The Bloody Angle as it looks today.

The Bloody Angle as it looks today. The Confederate earthworks in the shadows in the foreground have heavily eroded in the 150 years since the battle.

Around 4:30 a.m. on a still dark May 12, 1864, 20,000 federal infantrymen under U.S. Major General Winfield Scott Hancock surged across this rolling ground toward the location of the camera. This is the Mule Shoe or Bloody Angle. Another 40,000 bluecoats attacked on two sides of the Angle.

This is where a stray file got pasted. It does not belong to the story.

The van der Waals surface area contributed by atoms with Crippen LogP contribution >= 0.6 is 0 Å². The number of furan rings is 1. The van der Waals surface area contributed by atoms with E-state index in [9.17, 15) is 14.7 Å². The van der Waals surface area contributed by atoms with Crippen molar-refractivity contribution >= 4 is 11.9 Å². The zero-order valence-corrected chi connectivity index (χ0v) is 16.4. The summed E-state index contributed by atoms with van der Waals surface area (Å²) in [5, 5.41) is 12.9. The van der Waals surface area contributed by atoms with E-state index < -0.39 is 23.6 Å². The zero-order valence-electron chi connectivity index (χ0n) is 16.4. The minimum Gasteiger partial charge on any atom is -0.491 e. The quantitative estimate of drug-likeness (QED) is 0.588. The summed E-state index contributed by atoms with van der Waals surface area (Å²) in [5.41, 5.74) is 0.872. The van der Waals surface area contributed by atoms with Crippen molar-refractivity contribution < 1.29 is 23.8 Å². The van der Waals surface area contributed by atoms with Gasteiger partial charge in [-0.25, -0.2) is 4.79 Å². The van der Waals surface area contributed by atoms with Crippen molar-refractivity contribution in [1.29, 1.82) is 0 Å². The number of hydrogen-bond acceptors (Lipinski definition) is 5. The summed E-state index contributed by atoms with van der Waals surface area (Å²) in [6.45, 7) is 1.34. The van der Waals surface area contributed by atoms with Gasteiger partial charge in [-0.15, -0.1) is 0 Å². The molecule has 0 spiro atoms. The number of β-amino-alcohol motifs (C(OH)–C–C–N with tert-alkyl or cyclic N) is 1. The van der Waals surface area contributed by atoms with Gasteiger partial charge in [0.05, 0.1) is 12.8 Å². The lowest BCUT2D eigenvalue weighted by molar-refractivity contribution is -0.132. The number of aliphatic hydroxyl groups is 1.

For about 20 hours, William B. Poore and his fellow Confederates fought ankle deep in blood and human gore. William and his fellow rebels often had to step on the dead and wounded during the hours of desperate fighting. One soldier called it “a scene indescribable in its terrible horror.”

By the early morning hours of May 13, William and his comrades had bought the time C.S. General Robert E. Lee needed to build a new defense line. The Bloody Angle’s defenders peeled off one unit at a time taking care not to make any noise that would alert their enemy that they were leaving.

The Bloody Angle in May 1864.

The Bloody Angle in May 1864.

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